A common disease of the kidney is acute renal failure (ARF) that causes kidney damage and abnormal function. The kidney is capable of some regeneration and it was previously thought that stem cells from the bone marrow were at least partially responsible for this repair. Two new JCI studies now challenge this hypothesis.

In a new study appearing in the July 1 print issue of The Journal of Clinical Investigation, Jeremy Duffield and colleagues from Harvard study kidney repair in mice harboring markers in their bone marrow. The researchers show that bone marrow-derived cells do not contribute to kidney repair after ARF. The marked cells were not incorporated into the injured kidney. The authors hypothesize that endogenous kidney cells instead are responsible for the repair seen. The second study, by Fangming Lin and colleagues from University of Texas, also shows that cells within the kidney are the main source of kidney repair. Moreover, injection of bone marrow cells does not make any significant contribution to functional or structural recovery.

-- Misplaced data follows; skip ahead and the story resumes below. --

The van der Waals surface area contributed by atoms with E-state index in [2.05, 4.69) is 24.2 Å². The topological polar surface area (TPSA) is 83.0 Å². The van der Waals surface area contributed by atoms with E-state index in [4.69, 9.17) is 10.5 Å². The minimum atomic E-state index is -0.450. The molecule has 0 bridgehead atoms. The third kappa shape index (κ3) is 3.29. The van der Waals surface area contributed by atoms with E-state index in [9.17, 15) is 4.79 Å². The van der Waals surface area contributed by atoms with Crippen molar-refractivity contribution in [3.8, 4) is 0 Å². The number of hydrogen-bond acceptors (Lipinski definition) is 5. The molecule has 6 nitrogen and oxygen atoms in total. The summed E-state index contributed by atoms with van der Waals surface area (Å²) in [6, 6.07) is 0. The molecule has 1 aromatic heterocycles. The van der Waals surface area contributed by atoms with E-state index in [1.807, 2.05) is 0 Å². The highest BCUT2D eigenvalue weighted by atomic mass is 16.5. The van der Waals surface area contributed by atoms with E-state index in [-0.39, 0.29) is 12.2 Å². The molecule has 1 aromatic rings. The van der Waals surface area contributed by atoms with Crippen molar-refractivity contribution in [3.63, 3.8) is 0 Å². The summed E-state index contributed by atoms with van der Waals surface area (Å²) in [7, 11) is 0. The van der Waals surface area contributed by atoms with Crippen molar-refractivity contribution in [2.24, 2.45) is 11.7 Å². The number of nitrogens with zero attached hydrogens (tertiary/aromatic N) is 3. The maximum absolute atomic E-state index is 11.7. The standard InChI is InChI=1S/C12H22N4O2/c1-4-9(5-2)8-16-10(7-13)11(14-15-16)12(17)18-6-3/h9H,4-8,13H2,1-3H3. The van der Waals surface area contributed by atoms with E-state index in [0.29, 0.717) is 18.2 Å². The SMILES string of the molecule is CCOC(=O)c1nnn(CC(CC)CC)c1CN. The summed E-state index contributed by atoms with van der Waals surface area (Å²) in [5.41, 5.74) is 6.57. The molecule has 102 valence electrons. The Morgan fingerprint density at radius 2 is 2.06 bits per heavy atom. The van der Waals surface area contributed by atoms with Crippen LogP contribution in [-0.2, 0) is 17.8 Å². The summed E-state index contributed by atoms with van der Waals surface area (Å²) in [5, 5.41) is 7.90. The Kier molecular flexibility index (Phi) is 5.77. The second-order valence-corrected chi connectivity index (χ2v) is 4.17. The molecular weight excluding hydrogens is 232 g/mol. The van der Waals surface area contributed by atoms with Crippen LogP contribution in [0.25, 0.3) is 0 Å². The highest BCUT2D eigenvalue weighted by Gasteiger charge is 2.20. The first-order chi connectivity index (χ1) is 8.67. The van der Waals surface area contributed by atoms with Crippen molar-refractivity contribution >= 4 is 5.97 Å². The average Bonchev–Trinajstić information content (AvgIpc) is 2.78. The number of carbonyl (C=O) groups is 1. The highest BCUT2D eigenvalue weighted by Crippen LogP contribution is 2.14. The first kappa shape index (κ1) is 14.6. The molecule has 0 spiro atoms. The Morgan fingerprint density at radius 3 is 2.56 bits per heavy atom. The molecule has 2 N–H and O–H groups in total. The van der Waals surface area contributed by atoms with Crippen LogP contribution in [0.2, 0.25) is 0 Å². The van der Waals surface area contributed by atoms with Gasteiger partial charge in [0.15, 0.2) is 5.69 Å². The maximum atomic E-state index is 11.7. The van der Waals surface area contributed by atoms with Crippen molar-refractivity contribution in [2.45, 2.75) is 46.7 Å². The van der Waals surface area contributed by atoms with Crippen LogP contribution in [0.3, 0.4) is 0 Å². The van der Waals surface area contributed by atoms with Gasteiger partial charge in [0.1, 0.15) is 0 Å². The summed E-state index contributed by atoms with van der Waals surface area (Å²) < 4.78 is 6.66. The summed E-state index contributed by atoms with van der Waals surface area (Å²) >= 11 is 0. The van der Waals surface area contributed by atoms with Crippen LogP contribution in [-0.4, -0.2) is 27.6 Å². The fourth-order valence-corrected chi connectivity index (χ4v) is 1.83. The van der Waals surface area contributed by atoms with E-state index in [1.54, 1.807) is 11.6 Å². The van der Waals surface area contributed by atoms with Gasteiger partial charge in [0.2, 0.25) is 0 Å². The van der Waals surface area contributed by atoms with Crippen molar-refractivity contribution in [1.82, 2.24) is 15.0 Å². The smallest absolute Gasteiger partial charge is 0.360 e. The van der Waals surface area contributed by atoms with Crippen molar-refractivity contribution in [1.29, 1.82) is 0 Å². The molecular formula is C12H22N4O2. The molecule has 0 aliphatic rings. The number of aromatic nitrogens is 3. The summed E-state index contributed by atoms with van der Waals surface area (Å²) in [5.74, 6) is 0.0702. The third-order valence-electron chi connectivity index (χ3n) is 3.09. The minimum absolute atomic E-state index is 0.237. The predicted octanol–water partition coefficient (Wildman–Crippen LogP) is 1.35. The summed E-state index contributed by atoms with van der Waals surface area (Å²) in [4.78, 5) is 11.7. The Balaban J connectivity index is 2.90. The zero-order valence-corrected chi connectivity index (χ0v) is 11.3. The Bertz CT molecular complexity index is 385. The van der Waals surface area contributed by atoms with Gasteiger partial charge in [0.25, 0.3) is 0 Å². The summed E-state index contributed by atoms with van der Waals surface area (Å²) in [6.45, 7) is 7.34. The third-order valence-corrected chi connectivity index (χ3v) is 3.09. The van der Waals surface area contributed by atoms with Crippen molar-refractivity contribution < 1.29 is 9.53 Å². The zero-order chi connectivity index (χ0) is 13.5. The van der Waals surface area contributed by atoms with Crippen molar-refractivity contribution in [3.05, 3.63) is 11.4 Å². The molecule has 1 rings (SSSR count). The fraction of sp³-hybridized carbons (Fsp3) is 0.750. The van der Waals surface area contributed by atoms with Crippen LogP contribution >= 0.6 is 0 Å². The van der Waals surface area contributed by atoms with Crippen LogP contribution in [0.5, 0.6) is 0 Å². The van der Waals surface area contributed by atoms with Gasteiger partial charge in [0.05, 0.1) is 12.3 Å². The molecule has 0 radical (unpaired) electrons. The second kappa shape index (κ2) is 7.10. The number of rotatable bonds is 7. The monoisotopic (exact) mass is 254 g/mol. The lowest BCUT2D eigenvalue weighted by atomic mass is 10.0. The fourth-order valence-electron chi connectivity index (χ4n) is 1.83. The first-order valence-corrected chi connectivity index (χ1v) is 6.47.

In an accompanying commentary, Diane Kraus and Lloyd Cantley write, "the majority of the cells that…repair the injured tubules came from an endogenous cell population, rather than from bone marrow-derived cells." These results support the premise that the kidney has a stem cell niche of its own.

Stacie Bloom
Journal of Clinical Investigation

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